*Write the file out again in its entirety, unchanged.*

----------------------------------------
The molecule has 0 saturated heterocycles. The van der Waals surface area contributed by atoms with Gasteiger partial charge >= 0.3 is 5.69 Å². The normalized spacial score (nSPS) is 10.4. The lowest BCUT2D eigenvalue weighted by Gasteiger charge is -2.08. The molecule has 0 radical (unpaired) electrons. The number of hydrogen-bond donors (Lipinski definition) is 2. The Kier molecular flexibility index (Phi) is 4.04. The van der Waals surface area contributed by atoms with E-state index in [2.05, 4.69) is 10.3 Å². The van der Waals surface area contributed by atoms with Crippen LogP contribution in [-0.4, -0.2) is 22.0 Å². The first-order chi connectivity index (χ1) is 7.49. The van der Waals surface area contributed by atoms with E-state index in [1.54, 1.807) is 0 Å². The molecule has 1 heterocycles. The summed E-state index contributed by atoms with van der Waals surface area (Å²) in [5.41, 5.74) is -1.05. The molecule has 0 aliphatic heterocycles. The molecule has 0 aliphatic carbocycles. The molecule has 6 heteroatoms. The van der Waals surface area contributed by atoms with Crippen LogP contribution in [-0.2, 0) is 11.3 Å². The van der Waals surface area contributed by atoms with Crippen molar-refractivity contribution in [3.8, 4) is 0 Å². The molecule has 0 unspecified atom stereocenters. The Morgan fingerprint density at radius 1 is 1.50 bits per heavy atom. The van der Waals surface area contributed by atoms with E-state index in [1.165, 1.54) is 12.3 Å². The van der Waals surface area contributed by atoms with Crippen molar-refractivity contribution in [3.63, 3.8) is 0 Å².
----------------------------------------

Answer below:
The molecule has 0 saturated heterocycles. The van der Waals surface area contributed by atoms with Gasteiger partial charge >= 0.3 is 5.69 Å². The normalized spacial score (nSPS) is 10.4. The lowest BCUT2D eigenvalue weighted by Gasteiger charge is -2.08. The molecule has 0 radical (unpaired) electrons. The number of hydrogen-bond donors (Lipinski definition) is 2. The Kier molecular flexibility index (Phi) is 4.04. The van der Waals surface area contributed by atoms with E-state index in [2.05, 4.69) is 10.3 Å². The van der Waals surface area contributed by atoms with Crippen LogP contribution in [-0.4, -0.2) is 22.0 Å². The first-order chi connectivity index (χ1) is 7.49. The van der Waals surface area contributed by atoms with E-state index in [1.54, 1.807) is 0 Å². The molecule has 1 heterocycles. The summed E-state index contributed by atoms with van der Waals surface area (Å²) in [5.41, 5.74) is -1.05. The molecule has 0 aliphatic heterocycles. The molecule has 0 aliphatic carbocycles. The molecule has 6 heteroatoms. The van der Waals surface area contributed by atoms with Crippen LogP contribution in [-0.2, 0) is 11.3 Å². The van der Waals surface area contributed by atoms with Crippen molar-refractivity contribution in [3.8, 4) is 0 Å². The molecule has 0 unspecified atom stereocenters. The Morgan fingerprint density at radius 1 is 1.50 bits per heavy atom. The van der Waals surface area contributed by atoms with E-state index in [1.165, 1.54) is 12.3 Å². The van der Waals surface area contributed by atoms with Crippen molar-refractivity contribution in [3.63, 3.8) is 0 Å².